What you need to know
- Apple Music's Zane Lowe and Oliver Schusser talked to Wired about the future of the service.
- One of the main focuses is on integrating Beats 1 more with Apple Music as a whole, leading to more livestreaming.
- Apple Music also wants to expand live music content and focus on an "artist first" approach.
Apple Music has been on a torrid pace over the last year, reaching the 60 million subscriber mark in the process. But as Apple's original streaming service looks ahead, it has a few new things it wants to do. That much was revealed by Apple Music's Zane Lowe and Oliver Schusser in an in-depth interview with Wired.
One place the transition will start is with the integration of Beats 1 with Apple Music.
"I want more people to listen and discover this stuff," says Lowe. "And I want to integrate what we do at Beats 1 into Apple Music more thoroughly. I would guess there are still subscribers who don't realise Elton John has done over 200 shows. Those shows are works of art in their own right."
Schusser revealed the transition is already underway with the rebranding of some of Apple Music's most popular playlists.
The idea is also to amplify what Apple thinks no-one is doing with Lowe promising "some big new names" for Beats 1 hosts, alongside lead DJs Julie Adenuga and Ebro Darden, in the next few months. What's interesting is that Beats 1 is now documenting the creative process in real time, with Vampire Weekend frontman Ezra Koenig discussing the album /Father of the Bride/ pre- and post-launch on his twice monthly /Time Crisis/ show. Lowe would argue that the shows are even interacting with the music that's produced by these artists.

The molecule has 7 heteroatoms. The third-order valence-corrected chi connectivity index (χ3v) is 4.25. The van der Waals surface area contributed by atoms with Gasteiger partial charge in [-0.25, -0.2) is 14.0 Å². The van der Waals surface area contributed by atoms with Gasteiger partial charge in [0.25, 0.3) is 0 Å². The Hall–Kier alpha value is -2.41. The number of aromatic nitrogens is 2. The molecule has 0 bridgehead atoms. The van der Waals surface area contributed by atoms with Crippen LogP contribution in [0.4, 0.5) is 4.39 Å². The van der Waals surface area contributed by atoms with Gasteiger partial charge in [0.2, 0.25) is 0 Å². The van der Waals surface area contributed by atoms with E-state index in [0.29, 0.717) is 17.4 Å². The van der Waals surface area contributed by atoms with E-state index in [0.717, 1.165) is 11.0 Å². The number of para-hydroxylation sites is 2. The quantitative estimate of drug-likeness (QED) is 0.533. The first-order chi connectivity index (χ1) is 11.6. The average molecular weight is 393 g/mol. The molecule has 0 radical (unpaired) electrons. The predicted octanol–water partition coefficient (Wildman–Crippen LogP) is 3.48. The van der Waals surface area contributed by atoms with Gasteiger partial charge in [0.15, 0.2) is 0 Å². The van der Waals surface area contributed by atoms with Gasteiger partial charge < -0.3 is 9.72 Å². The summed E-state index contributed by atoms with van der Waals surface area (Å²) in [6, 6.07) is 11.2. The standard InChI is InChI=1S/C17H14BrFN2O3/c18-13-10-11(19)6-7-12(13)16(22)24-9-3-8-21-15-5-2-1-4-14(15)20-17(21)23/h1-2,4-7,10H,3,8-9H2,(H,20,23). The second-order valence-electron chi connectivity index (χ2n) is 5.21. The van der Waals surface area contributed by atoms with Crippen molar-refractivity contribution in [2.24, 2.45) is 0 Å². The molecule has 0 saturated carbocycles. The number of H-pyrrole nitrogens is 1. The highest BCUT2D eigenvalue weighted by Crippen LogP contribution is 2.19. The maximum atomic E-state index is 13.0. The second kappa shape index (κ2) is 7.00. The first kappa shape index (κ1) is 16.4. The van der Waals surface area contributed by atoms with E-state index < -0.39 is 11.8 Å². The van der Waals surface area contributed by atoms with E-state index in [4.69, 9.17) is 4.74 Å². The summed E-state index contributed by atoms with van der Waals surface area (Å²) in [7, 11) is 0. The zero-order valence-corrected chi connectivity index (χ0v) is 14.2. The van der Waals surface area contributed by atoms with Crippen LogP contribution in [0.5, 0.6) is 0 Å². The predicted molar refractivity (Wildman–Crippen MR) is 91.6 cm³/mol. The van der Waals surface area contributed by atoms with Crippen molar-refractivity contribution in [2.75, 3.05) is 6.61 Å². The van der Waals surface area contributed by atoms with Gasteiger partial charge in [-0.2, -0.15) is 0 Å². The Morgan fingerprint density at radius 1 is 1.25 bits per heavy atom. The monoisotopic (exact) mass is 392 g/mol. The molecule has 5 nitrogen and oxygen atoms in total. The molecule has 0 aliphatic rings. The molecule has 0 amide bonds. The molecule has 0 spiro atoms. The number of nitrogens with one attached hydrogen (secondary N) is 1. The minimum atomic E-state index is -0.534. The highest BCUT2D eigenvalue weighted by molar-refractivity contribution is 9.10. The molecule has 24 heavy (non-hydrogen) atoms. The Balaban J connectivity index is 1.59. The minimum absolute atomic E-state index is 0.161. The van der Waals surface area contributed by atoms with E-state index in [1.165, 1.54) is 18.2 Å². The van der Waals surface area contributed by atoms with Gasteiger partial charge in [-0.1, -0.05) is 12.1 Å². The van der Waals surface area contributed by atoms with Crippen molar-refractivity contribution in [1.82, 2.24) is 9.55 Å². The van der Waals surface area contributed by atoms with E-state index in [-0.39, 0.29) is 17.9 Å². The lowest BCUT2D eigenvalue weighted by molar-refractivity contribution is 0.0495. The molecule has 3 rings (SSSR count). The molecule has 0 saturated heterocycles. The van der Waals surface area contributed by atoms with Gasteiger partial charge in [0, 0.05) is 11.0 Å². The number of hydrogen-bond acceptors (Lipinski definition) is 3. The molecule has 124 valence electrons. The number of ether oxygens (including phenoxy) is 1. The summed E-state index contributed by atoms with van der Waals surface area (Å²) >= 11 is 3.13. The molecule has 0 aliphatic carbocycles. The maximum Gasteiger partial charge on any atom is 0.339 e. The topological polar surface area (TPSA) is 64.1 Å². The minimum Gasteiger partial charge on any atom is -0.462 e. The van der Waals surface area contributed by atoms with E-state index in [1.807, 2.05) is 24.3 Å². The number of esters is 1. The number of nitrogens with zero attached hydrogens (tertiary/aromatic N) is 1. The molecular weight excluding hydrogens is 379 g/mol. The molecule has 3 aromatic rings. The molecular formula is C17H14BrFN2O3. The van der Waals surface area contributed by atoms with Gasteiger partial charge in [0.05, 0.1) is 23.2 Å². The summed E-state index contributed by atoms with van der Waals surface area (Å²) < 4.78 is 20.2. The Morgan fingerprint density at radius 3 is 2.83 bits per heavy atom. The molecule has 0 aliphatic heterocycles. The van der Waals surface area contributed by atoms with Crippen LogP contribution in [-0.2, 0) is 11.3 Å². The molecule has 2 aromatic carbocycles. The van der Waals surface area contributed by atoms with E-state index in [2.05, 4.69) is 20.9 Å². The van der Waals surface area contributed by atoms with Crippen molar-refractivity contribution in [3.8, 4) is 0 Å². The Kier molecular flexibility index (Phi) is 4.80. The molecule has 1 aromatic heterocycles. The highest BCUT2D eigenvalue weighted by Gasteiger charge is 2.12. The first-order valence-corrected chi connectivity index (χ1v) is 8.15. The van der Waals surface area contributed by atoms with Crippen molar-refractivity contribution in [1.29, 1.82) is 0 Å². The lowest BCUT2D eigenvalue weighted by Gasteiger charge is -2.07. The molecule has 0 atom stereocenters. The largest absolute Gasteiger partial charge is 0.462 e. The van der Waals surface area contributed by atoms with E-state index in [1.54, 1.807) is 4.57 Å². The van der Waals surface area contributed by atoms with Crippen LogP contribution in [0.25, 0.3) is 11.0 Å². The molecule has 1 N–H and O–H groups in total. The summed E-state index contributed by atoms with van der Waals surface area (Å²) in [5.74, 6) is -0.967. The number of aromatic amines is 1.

Apple Music will also try to expand upon the live content it already offers.
Meanwhile, Apple has put on gigs for emerging musicians in stores throughout 2019, and Schusser says the company wants to do more live events in the next 12 months. While there are no official plans for a relaunch, he says, "We never retired the iTunes Festival. We paused it."
A big focus of Apple Music's approach is focusing on "artist first."
Apple's self-proclaimed "artist first" strategy is at odds with Spotify's "fan first" marketing but both are vying to make their platforms more amenable to anyone outside the big names. So Apple Music for Artists has come out of beta, sharing data on iTunes, Apple Music and Shazam activity and competing with Spotify for Artists. "We think artists should get paid," says Schusser, "and we're adding more credits to songwriters, not just artists. We think the decision not to do a free tier has really paid off, after four years. We don't think music should be free."
The entire Wired piece is truly enlightening and worth a read.